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Organizations collecting diapers for low-income Cedar Rapids families

Drive to collect a year's worth of diapers begins Monday

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There are more than 730 pregnant mothers receiving care at the Eastern Iowa Health Center — a federally qualified health clinic that serves low-income and Medicaid-eligible families.

Once those babies are born, if each one uses at least 50 diapers a week, those families will need about 2 million diapers a year, said Joe Lock, president and chief executive officer of the primary care clinic.

But a month’s supply of diapers can cost upward of $80, Lock said, which can come down to the parent deciding to pay for diapers or a tank of gas or the heating bill.

That’s why the clinic is teaming up with not-for-profit Young Parents Network to launch a communitywide campaign — Operation Diaper Drive — to provide donated diapers and financial donations to the Eastern Iowa Diaper Bank — a newly created organization that will supply diapers to families in need.

The two organizations will absorb all the costs of creating the Eastern Iowa Diaper Bank, which is now a member of the National Diaper Bank Network, Lock said. This allows the groups to purchase diapers at a discounted cost.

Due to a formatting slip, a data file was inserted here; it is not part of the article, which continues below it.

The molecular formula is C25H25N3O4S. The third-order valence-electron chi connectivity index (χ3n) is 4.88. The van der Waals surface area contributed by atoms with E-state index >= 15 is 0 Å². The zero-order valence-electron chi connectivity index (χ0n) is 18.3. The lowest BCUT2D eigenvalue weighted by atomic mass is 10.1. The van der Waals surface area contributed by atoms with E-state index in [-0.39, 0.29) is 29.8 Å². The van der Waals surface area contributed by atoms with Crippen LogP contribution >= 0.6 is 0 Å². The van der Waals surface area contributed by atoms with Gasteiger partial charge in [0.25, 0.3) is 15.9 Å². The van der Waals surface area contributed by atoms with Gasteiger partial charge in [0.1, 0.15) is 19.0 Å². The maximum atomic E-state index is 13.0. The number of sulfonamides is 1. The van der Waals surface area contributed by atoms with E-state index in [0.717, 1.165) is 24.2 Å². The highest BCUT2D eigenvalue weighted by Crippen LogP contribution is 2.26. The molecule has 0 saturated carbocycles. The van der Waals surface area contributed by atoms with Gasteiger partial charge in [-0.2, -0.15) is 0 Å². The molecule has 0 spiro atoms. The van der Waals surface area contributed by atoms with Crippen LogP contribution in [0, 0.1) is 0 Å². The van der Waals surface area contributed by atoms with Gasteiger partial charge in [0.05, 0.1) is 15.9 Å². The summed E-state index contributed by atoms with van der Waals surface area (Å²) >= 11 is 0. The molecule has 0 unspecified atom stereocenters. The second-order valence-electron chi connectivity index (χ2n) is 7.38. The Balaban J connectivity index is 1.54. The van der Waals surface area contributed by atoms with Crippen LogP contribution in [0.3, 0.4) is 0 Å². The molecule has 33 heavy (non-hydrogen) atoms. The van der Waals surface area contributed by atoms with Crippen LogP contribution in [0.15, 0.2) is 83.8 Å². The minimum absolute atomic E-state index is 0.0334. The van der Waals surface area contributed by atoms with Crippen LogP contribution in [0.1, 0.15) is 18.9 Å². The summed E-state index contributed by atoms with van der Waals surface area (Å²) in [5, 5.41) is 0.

The goal is to collect a year’s worth of diapers for local families, Lock said. UnityPoint Health has purchased 50,000 diapers to get the program started, while Hy-Vee Food Stores and Drugstores in Cedar Rapids and Marion will offer collection bins throughout the campaign — Oct. 10 to 31.

Collection bins also will be available at St. Luke’s Center for Women’s & Children’s Health as well as UnityPoint Clinic Pediatrics locations.

The groups are accepting new or opened unused packages of diapers as well as financial donations, which can be made online at eidiaperbank.org. Once the drive is over, permanent collection bins will be outside St. Luke’s, Eastern Iowa Health Center and the Young Parents Network.

Access to clean diapers improves the physical, mental and economic well-being of babies and families, but government assistance programs, such as the Special Supplemental Nutrition Program for Women, Infants, and Children (WIC), also known as food stamps, do not cover the cost, said Erin Langdon, a grant writer for the Eastern Iowa Health Center.

In addition, most day cares require parents to supply a day’s worth of diapers to permit them to drop a child off for the day. That means parents without diapers either have to leave their child in an unsafe environment or miss a day of work, which only furthers the problem and hardships.

“It really spirals,” Langdon said.

For now, only parents who receive care at Eastern Iowa Health Center or services at the Young Parents Network are eligible for the free diapers. But once the organization gets on better footing, it will become communitywide, organizers said.

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